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British Cycling suspends its transgender participation policy amid Emily Bridges fallout

The UK governing body has put the policy on hold pending a review.

Female cyclists at the Derby Arena Velodrome.
Female cyclists at the Derby Arena Velodrome.
Image: Alamy Stock Photo

BRITISH CYCLING HAS announced that it has suspended its transgender participation policy.

In a statement released on Friday, the governing body said that its policy – which was only ratified in January – was now put on hold pending a review.

“While the current policy was created following an extensive external and internal consultation, the review will allow us time for further discussion with all stakeholders, including women and the transgender and non-binary communities, as we strive to provide all within our sport with the clarity and understanding they deserve,” statement reads.

“As an organisation we remain committed to ensuring that transgender and non-binary people are welcomed, supported and celebrated in the cycling community, and the inclusion of these groups within non-competitive activities remains unaffected by the suspension.

“We will also continue to work tirelessly to ensure that our sport remains free of hate, discrimination and abuse in all forms, and that we prioritise the welfare of riders, volunteers, event organisers, commissaires and others that our sport can’t continue without.

“In the past week we have started in earnest our work to galvanise a coalition of organisations to come together to find a better answer, and have enjoyed productive discussions with national governing bodies and others across sport.

The challenge is far greater than one event or one sport, and only by working together can we hope to find a timely solution, which achieves fairness in a way that maintains the dignity and respect of all athletes.”

Meanwhile, the mother of transgender cyclist Emily Bridges says her daughter has been “dumped by email”.

Bridges, who came out as transgender in 2020, had been allowed to compete in women’s events by the national governing body after demonstrating that her testosterone levels had been reduced to the required limits.

She had been due to compete in last weekend’s National Omnium Championships in Derby until the sport’s world governing body, the UCI, blocked her participation because it has not yet deemed her eligible to race in international competitions.

derby-uk-02nd-apr-2022-ladies-holding-save-womens-sport-banners-after-emily-bridges-was-not-allowed-to-compete-in-the-national-omnium-championships-at-the-derby-arena-velodrome-credit-paul-ma Protestors during last week's National Omnium Championships. Source: Alamy Stock Photo

Natal female athletes had been considering boycotting the Championships if Bridges had been allowed to compete, and British Cycling’s head of Olympic programmes Sara Symington co-signed a letter to the UCI earlier this week criticising its current policy on transgender inclusion. The letter signatories claimed the UCI’s current rules do not guarantee female athletes fair and meaningful competition.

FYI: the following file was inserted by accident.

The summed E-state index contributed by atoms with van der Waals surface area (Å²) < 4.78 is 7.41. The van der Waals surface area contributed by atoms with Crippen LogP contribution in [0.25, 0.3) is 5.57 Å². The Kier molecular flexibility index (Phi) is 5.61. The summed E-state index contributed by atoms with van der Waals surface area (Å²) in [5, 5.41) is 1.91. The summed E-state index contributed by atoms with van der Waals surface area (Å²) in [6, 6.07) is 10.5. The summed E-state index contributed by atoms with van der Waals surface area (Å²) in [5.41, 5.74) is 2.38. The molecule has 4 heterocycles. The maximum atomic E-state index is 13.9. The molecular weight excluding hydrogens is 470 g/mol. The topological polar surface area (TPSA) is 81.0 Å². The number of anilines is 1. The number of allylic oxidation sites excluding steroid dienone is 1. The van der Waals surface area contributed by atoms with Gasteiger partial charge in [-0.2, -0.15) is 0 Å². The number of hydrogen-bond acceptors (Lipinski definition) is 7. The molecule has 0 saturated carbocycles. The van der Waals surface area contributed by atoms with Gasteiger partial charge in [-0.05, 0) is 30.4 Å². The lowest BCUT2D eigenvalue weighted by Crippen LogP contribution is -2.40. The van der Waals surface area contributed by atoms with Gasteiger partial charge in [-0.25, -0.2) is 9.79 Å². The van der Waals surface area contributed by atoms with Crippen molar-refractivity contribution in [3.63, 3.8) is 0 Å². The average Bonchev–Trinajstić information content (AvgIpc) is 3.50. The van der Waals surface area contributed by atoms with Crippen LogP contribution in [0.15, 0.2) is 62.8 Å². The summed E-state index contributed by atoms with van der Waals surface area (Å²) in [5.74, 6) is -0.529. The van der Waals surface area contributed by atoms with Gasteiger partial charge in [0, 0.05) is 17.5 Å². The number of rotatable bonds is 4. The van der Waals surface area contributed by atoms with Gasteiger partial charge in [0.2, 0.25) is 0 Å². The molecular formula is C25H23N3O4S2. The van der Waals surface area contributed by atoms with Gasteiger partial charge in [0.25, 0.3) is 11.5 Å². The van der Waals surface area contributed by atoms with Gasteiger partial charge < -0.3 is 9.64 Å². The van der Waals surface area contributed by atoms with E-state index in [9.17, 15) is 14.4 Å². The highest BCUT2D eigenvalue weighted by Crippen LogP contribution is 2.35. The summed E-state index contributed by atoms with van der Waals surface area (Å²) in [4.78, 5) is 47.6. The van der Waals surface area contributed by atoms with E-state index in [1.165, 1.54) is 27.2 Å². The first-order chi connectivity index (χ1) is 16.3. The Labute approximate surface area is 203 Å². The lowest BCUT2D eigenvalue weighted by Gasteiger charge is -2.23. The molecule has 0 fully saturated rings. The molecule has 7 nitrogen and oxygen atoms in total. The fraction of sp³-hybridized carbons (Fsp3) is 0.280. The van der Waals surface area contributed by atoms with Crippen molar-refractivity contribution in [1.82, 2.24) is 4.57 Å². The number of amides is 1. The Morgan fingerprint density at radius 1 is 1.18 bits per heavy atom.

Bridges’ mum Sandy Sullivan tweeted the British Cycling statement and added: “Dumped by email. We’ve just received this in our inbox. We will be making a statement at some point during the next 24 hrs.”

Prime Minister Boris Johnson entered the debate this week when he said that biological males should be barred from female-only sporting events.

UK Sport chief executive Sally Munday said it was up to individual sports to ensure their policies were fair to all.

British Cycling’s statement noted concerns regarding the extent to which its policy appropriately reflected the Sports Councils’ Equality Group guidance, published in September 2021.

Among a number of conclusions made by the Group was a proposal that sports that could not ensure physical ‘fairness’, such as contact or combat sports, could introduce an ‘open’ category in addition to male and female ones.

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British Cycling acknowledged that differences between its policy and the UCI’s allowed trans athletes to race domestically even if their cases were pending with the UCI, or even if the UCI had ruled them ineligible to compete.

“This in turn allows those riders to accrue domestic ranking points which impact selection decisions for National Championship races, which is not only unprecedented in our sport, but is also unfair on all women riders and poses a challenge to the integrity of racing,” the statement added.

UK Sport boss Munday said she had “huge empathy” with the female athletes concerned at the prospect of racing against transgender athletes, but also with Bridges and other transgender athletes.

I think this is a complex topic. I think that Emily has shown incredible courage. I think she has shown incredible resilience and huge determination,” she said.

“But this isn’t simply about Emily. Of course, we want to make sure she has the right support – we are in regular discussion with British Cycling about the support she is getting – but not just her.

“We mustn’t lose sight of the fact that this is much bigger than a single person.

“We have to have these conversations respectfully because humans and human feelings and human experiences are at the centre of this. I think that it’s incumbent on all of us discussing this topic to do so with sensitivity.”

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